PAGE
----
BERLIN — DF1, Germany’s first digital pay TV web, can continue to market and sell subscriptions na-tionwide. A district court in Hamburg granted Munich-based DF1 a temporary suspension of a legal injunction obtained against DF1 by pay TV channel Premiere on Jan. 22. The court had ordered DF1 to refrain from advertis-ing and recruiting new customers outside of the state of Bavaria, which had issued DF1 its license.
In filing the injunction against DF1, Premiere was taking advantage of a gap in German broadcasting laws in the new area of digital television. Premiere argued that DF1’s license only allows it to operate as a pilot project in Bavaria. While Bavarian media authorities claim that the license granted to DF1 applies to the entire country, the Hamburg court decided that licenses must be obtained from each of the 16 German states, not all of which are prepared to approve digital broadcasting. Media legislation that went into effect at the beginning of the year demands that nationwide licenses for newly established commercial webs must be approved by a special competition committee, but that committee does not yet exist. DF1 is appealing the injunction, and will be able to continue to operate in all parts of Germany under the temporary suspension.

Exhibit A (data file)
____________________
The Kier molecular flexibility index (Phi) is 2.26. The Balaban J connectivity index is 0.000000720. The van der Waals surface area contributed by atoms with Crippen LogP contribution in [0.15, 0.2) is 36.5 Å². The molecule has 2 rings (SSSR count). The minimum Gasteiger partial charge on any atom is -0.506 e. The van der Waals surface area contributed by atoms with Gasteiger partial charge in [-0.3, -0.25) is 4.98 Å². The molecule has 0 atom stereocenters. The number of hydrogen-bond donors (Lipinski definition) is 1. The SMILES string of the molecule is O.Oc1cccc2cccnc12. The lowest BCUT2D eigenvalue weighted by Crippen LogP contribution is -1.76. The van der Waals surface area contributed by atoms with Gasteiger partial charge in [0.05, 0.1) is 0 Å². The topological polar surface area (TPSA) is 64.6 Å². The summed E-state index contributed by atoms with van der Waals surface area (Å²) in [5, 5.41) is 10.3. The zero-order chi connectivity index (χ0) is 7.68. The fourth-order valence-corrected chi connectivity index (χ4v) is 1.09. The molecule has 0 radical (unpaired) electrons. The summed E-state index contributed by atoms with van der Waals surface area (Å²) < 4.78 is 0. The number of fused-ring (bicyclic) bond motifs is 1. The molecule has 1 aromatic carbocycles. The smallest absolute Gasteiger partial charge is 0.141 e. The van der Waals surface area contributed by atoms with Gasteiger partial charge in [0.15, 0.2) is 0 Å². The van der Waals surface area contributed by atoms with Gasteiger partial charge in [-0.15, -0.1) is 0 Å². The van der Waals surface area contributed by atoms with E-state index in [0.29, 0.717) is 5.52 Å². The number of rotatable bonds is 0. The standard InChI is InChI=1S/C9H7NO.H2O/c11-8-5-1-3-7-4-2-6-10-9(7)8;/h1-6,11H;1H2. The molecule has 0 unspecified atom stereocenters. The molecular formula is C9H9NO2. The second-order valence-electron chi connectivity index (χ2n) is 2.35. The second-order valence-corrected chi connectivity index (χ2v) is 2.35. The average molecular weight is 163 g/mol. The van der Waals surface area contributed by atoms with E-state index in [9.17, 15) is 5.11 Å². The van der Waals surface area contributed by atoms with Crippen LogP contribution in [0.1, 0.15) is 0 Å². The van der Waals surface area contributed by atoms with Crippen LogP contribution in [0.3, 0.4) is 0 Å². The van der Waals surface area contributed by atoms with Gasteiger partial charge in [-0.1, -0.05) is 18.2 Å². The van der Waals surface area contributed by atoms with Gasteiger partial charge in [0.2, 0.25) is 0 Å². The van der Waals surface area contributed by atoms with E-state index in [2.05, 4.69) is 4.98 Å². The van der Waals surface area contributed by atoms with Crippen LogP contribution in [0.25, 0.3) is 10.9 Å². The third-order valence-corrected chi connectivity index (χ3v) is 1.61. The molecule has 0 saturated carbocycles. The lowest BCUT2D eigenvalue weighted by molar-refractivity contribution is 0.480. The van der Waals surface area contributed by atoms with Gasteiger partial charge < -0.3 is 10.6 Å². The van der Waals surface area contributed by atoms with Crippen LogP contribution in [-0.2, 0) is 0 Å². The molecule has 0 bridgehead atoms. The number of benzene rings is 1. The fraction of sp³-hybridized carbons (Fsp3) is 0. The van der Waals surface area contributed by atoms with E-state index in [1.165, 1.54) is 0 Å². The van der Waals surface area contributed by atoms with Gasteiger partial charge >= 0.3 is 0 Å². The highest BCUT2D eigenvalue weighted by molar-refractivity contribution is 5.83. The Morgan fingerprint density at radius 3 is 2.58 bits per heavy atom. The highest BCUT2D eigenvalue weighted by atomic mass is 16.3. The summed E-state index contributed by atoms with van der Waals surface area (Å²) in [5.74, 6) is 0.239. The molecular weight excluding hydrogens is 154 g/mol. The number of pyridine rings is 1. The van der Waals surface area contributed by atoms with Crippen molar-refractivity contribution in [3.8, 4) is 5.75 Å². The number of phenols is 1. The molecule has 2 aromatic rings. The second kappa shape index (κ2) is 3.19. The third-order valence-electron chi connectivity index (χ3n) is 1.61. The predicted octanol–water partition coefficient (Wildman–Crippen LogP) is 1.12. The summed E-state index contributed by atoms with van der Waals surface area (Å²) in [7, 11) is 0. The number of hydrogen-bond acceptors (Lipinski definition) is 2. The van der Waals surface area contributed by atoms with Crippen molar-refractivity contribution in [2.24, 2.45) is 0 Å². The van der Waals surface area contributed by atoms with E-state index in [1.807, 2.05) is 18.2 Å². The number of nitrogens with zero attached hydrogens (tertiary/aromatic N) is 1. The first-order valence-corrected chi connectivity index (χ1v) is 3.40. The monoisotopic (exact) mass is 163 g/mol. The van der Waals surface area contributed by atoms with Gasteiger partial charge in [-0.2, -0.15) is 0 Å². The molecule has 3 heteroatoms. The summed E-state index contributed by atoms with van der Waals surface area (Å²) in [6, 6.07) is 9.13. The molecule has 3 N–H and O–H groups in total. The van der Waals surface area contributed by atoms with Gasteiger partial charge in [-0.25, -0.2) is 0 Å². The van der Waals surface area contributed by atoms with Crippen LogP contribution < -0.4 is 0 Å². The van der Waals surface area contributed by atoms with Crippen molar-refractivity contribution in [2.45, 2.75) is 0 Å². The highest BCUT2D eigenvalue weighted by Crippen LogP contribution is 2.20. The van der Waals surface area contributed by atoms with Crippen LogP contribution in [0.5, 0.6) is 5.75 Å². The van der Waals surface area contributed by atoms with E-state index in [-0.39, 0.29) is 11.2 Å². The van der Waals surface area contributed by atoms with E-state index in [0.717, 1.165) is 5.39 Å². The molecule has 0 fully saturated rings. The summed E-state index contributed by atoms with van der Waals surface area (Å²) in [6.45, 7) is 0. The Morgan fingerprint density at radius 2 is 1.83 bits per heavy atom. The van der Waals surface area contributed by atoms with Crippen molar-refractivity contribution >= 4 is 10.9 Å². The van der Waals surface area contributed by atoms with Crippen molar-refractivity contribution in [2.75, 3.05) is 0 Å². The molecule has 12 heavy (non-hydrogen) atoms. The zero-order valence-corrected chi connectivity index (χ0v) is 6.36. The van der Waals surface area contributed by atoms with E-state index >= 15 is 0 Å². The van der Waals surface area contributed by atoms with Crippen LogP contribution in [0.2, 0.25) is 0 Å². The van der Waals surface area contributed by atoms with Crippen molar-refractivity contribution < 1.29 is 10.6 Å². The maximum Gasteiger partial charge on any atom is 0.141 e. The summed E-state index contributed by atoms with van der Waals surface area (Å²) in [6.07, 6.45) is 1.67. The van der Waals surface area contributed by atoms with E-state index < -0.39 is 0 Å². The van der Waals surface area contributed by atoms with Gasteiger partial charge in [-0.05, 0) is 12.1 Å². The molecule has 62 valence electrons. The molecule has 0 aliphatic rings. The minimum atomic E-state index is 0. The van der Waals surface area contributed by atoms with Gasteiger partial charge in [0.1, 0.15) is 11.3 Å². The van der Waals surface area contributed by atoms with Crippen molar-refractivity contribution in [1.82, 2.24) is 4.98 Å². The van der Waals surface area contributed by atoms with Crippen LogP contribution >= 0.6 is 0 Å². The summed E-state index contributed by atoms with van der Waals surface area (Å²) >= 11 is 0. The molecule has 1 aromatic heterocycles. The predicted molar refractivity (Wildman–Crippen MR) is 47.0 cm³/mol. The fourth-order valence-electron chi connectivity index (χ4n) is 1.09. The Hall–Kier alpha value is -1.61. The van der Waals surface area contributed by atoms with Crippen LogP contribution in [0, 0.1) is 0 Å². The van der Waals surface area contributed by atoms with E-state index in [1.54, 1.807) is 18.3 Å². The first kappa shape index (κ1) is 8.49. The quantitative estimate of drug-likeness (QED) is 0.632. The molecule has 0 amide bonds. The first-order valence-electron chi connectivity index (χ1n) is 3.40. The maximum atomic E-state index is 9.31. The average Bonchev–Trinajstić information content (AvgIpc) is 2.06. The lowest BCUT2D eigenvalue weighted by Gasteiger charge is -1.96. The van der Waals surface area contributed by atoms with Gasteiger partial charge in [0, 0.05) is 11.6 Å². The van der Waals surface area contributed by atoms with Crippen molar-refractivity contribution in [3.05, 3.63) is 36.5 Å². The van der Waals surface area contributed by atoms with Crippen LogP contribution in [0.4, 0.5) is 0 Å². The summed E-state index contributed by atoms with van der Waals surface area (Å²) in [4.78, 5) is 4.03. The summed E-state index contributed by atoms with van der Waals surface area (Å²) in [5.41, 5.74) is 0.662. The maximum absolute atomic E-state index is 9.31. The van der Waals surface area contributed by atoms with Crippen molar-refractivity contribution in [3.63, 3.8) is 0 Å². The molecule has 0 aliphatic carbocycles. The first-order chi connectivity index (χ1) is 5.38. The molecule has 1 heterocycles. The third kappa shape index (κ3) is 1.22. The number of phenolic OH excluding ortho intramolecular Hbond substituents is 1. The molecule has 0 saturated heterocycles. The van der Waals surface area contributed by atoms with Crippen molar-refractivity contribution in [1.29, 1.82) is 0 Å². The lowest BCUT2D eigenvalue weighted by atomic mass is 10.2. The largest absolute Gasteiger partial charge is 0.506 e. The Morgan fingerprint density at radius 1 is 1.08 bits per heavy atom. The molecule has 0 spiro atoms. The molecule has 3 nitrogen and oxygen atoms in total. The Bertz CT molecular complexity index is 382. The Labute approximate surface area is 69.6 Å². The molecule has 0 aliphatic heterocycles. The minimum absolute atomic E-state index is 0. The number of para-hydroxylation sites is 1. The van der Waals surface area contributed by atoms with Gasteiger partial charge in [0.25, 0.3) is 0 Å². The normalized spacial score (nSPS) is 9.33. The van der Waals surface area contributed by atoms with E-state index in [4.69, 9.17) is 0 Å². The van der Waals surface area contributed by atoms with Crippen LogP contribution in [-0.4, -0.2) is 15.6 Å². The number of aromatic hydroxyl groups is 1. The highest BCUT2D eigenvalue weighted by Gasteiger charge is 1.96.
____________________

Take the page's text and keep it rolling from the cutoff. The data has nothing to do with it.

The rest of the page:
DF1, owned by media mogul Leo Kirch, has only signed on 20,000 subscribers since its launch in July. While Kirch also holds a share in Premiere, the channel currently is controlled by Kirch competitor Bertelsmann. Starting with a pilot project in February, Premiere plans to use its base of 1.4 million analog subscribers to move into the digital realm. DF1 and Premiere have been locked in a legal tug-of-war over the right to advertise and broadcast premium programming since August.